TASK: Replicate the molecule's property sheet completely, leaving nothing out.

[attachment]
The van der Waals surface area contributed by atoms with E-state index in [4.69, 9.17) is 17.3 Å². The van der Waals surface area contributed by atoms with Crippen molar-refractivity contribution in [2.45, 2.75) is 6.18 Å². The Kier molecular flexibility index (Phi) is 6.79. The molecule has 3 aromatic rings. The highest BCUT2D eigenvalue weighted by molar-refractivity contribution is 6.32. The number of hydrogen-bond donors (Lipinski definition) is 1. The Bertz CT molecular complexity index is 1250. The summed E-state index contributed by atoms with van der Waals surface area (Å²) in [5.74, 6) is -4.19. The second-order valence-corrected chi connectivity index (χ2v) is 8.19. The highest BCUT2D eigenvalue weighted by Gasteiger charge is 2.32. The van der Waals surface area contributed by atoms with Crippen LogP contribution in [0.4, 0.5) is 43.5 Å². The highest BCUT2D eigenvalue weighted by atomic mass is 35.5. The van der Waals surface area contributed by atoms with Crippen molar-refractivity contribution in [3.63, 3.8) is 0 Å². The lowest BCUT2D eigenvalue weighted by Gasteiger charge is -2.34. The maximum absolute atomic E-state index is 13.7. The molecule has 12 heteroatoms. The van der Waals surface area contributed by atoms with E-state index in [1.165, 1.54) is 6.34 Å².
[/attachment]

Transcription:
The van der Waals surface area contributed by atoms with E-state index in [4.69, 9.17) is 17.3 Å². The van der Waals surface area contributed by atoms with Crippen molar-refractivity contribution in [2.45, 2.75) is 6.18 Å². The Kier molecular flexibility index (Phi) is 6.79. The molecule has 3 aromatic rings. The highest BCUT2D eigenvalue weighted by molar-refractivity contribution is 6.32. The number of hydrogen-bond donors (Lipinski definition) is 1. The Bertz CT molecular complexity index is 1250. The summed E-state index contributed by atoms with van der Waals surface area (Å²) in [5.74, 6) is -4.19. The second-order valence-corrected chi connectivity index (χ2v) is 8.19. The highest BCUT2D eigenvalue weighted by Gasteiger charge is 2.32. The van der Waals surface area contributed by atoms with Crippen LogP contribution in [0.4, 0.5) is 43.5 Å². The highest BCUT2D eigenvalue weighted by atomic mass is 35.5. The van der Waals surface area contributed by atoms with Crippen molar-refractivity contribution in [3.63, 3.8) is 0 Å². The lowest BCUT2D eigenvalue weighted by Gasteiger charge is -2.34. The maximum absolute atomic E-state index is 13.7. The molecule has 12 heteroatoms. The van der Waals surface area contributed by atoms with E-state index in [1.165, 1.54) is 6.34 Å².